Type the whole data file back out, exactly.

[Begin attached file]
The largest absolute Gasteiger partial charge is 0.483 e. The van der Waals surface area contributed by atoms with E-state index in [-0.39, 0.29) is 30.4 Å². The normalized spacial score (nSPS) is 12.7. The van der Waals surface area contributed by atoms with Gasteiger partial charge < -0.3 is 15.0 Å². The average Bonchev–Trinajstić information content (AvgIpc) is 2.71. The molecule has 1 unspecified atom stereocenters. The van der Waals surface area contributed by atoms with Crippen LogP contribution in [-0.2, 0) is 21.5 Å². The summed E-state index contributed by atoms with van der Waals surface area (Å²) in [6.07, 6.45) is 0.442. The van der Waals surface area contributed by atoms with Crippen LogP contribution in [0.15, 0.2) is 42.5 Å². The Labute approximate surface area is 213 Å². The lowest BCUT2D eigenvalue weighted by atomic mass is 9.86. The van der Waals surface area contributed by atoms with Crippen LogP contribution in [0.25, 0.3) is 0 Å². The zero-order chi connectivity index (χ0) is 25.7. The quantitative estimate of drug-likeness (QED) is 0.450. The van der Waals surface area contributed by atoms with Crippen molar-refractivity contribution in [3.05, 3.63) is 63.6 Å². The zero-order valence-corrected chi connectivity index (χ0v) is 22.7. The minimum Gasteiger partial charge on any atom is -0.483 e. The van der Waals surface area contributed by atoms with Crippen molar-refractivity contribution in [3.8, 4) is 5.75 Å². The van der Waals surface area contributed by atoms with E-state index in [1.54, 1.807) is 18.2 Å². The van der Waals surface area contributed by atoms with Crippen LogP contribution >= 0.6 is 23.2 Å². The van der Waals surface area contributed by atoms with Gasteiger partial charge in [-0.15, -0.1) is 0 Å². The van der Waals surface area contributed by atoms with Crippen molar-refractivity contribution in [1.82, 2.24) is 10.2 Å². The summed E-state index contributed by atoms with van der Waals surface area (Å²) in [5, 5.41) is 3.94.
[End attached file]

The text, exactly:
The largest absolute Gasteiger partial charge is 0.483 e. The van der Waals surface area contributed by atoms with E-state index in [-0.39, 0.29) is 30.4 Å². The normalized spacial score (nSPS) is 12.7. The van der Waals surface area contributed by atoms with Gasteiger partial charge < -0.3 is 15.0 Å². The average Bonchev–Trinajstić information content (AvgIpc) is 2.71. The molecule has 1 unspecified atom stereocenters. The van der Waals surface area contributed by atoms with Crippen LogP contribution in [-0.2, 0) is 21.5 Å². The summed E-state index contributed by atoms with van der Waals surface area (Å²) in [6.07, 6.45) is 0.442. The van der Waals surface area contributed by atoms with Crippen LogP contribution in [0.15, 0.2) is 42.5 Å². The Labute approximate surface area is 213 Å². The lowest BCUT2D eigenvalue weighted by atomic mass is 9.86. The van der Waals surface area contributed by atoms with Crippen LogP contribution in [0.25, 0.3) is 0 Å². The zero-order chi connectivity index (χ0) is 25.7. The quantitative estimate of drug-likeness (QED) is 0.450. The van der Waals surface area contributed by atoms with Crippen molar-refractivity contribution in [3.05, 3.63) is 63.6 Å². The zero-order valence-corrected chi connectivity index (χ0v) is 22.7. The minimum Gasteiger partial charge on any atom is -0.483 e. The van der Waals surface area contributed by atoms with Crippen molar-refractivity contribution in [3.8, 4) is 5.75 Å². The van der Waals surface area contributed by atoms with E-state index in [1.54, 1.807) is 18.2 Å². The van der Waals surface area contributed by atoms with Crippen LogP contribution >= 0.6 is 23.2 Å². The van der Waals surface area contributed by atoms with Gasteiger partial charge in [-0.15, -0.1) is 0 Å². The van der Waals surface area contributed by atoms with Crippen molar-refractivity contribution in [1.82, 2.24) is 10.2 Å². The summed E-state index contributed by atoms with van der Waals surface area (Å²) in [5, 5.41) is 3.94.